Local pantry offers food, hope

By BOB JOHNSON
Register City Editor

Register/Bob Johnson
The Rev. Phil Honeycutt gives out advice as well as food at the Community Food Pantry.

The Rev. Phil Honeycutt gives more than food to those who come hungry to the Community Food Pantry, 16 W. Broadway.
“I also try to give them hope,” Honeycutt said.
For some, hope has all but evaporated from their lives.
Honeycut gave some recent examples: A man’s efforts to find work is consistently rebuffed by area employers. To make his plight worse, his brother is hospitalized with a terminal illness.
A woman’s utilities were disconnected in the middle of her cooking a meal for her children.
Another man’s situation is so dire, “he told me — and he was serious — that maybe it would be better for him to give up and die,” Honeycutt said.
“A lot of the people we serve have more problems than you see on the surface,” Honeycutt said. “Some can’t afford medicine, but they still need to eat.
“They’re distressed, sometimes angry,” he said. “Some come in and have reached the point where they don’t know what to do.”
Counseling is a part of Honeycutt’s response. So is prayer.
“I talk to people, help them understand that if they budget what money they have and choose the right food, they can make things stretch out longer,” he said. “I also encourage them to make the right decisions and to find a church, where they can have a support system.
“And I tell them God is always there. He’ll listen any time of the day or night.”

THE PANTRY, operated by the Iola Area Ministerial Association, shows the effects of the recession.
“Look at the shelves,” Honeycutt said. “They’re not nearly as full as they usually are. We need more food. It’s going much faster than it used to. People are out of work and for some reason we seem to have more people moving here, and they’re coming to the pantry looking for help.”
This summer more than 700 families have sought assistance. Some days as many as 60 come for food. “We are getting more all the time,” Honeycutt said.
Last summer, about 150 families came to the pantry, less than a quarter as many as this year.
“It’s easy to see why it’s hard to keep food on the shelves,” Honeycutt said.
The pantry is open 8:30 a.m. to 1:30 p.m. Tuesdays and Thursdays and 8:30 to 10:30 a.m. on Fridays. Those seeking assistance are encouraged not to become regulars, but to use the food as a stopgap measure in their efforts to find work or find other arrangements.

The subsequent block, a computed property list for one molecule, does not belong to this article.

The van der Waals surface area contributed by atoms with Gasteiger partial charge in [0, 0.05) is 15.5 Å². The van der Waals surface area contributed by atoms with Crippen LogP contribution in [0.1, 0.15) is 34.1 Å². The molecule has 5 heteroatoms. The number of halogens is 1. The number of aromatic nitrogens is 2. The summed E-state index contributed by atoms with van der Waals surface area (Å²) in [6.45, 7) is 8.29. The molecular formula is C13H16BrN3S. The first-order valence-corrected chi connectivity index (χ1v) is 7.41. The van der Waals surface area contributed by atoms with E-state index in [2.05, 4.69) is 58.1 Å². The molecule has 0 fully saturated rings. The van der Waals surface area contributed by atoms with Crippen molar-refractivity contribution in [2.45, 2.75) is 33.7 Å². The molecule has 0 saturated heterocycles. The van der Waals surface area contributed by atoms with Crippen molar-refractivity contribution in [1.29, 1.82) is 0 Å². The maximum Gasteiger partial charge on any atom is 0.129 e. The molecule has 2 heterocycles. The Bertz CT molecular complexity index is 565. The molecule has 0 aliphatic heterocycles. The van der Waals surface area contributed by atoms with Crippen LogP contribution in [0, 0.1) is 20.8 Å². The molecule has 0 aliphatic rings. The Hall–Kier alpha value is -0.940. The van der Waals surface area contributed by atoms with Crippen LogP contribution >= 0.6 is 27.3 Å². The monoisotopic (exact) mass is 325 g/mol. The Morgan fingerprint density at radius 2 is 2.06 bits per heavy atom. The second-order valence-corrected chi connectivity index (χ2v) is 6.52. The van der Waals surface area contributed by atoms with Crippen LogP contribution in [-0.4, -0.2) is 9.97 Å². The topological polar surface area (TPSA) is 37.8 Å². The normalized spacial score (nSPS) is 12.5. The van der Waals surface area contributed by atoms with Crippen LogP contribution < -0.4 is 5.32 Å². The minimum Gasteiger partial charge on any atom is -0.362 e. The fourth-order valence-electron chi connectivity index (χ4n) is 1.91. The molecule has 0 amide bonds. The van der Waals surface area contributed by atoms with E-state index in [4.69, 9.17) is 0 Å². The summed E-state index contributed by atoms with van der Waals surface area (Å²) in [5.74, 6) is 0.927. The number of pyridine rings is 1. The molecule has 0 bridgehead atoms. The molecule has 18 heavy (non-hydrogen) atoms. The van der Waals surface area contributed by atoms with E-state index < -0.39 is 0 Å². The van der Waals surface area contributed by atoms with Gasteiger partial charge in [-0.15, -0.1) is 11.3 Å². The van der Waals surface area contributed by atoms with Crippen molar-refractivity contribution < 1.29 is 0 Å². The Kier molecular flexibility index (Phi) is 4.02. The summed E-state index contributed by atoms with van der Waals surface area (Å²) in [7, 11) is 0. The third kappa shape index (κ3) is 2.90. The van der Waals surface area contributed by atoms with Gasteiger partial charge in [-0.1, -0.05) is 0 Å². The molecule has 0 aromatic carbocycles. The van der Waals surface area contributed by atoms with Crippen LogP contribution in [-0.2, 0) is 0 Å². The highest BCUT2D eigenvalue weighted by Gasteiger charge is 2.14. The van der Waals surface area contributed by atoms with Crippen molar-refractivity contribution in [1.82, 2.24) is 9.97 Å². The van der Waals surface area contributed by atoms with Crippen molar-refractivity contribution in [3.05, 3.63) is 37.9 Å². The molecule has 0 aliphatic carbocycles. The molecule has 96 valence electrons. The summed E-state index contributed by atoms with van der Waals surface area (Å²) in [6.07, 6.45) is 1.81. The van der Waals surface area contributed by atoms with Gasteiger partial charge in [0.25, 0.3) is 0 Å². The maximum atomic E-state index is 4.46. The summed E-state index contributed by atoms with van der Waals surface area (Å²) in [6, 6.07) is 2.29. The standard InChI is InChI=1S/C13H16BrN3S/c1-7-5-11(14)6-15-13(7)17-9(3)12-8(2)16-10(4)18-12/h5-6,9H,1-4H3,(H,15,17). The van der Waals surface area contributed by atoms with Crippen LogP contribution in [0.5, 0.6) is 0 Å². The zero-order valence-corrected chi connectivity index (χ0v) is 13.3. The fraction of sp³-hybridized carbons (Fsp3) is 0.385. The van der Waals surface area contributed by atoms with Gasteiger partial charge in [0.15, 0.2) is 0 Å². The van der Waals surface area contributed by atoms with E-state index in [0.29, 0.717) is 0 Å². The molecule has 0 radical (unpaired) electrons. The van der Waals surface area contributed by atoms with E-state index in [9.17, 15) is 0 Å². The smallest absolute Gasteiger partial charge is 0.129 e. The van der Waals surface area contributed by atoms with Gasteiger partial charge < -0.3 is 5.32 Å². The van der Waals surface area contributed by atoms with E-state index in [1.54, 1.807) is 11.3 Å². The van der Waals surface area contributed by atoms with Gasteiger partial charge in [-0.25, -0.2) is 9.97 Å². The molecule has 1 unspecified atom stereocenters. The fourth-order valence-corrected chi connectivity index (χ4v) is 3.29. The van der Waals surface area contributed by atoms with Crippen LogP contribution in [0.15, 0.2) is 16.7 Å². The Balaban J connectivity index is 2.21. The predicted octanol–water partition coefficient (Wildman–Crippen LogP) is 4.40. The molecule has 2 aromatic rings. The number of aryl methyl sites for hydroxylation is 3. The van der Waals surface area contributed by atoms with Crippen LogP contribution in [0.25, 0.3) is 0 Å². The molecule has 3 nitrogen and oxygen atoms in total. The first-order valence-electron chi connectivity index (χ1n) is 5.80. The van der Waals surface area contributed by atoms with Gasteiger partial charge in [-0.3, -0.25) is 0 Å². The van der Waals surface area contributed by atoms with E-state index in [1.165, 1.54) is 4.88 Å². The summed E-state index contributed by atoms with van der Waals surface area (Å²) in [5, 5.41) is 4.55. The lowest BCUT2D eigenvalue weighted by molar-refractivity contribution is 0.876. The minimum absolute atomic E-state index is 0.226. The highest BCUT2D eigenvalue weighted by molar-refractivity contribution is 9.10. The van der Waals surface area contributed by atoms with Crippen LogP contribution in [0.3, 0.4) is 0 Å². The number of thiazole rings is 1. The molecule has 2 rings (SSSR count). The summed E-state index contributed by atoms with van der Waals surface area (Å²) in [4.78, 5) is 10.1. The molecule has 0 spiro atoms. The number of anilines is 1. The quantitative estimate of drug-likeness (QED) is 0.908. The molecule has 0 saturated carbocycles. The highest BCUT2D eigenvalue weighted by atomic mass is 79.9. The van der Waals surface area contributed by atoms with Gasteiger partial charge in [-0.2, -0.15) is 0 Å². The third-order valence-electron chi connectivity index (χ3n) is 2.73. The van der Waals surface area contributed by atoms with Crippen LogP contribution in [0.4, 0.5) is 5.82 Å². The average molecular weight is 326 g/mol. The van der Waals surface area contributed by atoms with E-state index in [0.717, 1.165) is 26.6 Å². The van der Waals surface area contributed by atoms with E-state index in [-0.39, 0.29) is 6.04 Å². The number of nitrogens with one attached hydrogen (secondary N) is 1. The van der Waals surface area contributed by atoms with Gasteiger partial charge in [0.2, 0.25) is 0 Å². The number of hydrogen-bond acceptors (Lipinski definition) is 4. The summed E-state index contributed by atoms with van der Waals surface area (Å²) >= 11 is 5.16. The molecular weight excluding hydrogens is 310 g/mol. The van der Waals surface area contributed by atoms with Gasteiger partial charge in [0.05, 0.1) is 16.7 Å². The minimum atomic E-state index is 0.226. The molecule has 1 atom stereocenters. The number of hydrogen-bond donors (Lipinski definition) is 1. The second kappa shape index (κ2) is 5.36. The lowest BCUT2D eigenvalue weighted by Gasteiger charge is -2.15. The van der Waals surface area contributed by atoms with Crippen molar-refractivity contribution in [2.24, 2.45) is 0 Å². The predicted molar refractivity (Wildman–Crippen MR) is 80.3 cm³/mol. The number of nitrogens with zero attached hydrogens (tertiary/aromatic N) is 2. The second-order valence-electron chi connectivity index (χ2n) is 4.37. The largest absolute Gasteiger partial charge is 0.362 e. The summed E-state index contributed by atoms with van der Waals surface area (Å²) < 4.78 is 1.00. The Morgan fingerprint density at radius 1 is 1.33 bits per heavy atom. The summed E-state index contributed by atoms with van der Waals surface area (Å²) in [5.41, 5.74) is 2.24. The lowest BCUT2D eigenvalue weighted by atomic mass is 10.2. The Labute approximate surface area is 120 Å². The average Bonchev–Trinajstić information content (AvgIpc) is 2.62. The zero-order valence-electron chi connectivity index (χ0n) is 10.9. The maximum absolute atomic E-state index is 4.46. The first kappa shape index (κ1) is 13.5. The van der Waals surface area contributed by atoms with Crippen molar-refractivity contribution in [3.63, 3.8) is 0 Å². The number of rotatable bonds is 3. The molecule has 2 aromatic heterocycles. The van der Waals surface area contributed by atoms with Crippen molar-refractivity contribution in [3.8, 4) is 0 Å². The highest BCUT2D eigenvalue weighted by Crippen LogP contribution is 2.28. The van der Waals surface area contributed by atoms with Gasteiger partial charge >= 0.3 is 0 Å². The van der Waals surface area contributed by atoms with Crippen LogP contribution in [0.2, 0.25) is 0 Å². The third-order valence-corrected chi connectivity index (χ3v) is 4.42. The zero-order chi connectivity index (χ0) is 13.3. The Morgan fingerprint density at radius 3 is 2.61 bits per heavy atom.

Even so, “we don’t send anyone away hungry,” Honeycutt said.
Sometimes Honeycutt has cash to help with rent, utilities and medical bills. He doesn’t right now. “We’re expecting another federal grant before long, maybe in October,” he said.
The pantry receives occasional and unsolicited cash donations, as well as food from businesses, churches and individuals. Cash donations provide means to make purchases from the Kansas Food Bank in Wichita, at prices far below retail.
The food bank stockpiles food from several sources, including donations made by large companies and food retrieved from wrecked transports, and makes it available to soup kitchens and pantries such as Iola’s. At the food bank Honeycutt can buy a case of 24 two-pound packages of ground beef for $7.68 or a case of six two-pound packages of sliced turkey breast for $1.92.
Locally, large stocks of food come from drives, such as the one conducted each year by Iola letter carriers, and donations from over-stocked company picnics, as well as individuals touched by the need. Gardeners bring fresh vegetables.
Giving peaks around holidays, such as Thanksgiving and Christmas, but “we need food the year round and particularly in the summer when kids are out of school.” During the school year many children eat breakfast and lunch at school.
Needs today are many, from pancake mix to boxed foods such as rice and pasta to canned vegetables, peanut butter and fruit. Flour, sugar, milk, cereal and condiments always are in demand.
Boxes are prepared according to family size, with some attention given to whether children or strictly adults are involved.
“We try to be good stewards of the food we have to distribute,” Honeycutt said, “and sometimes it’s difficult when you see needs you can’t meet.”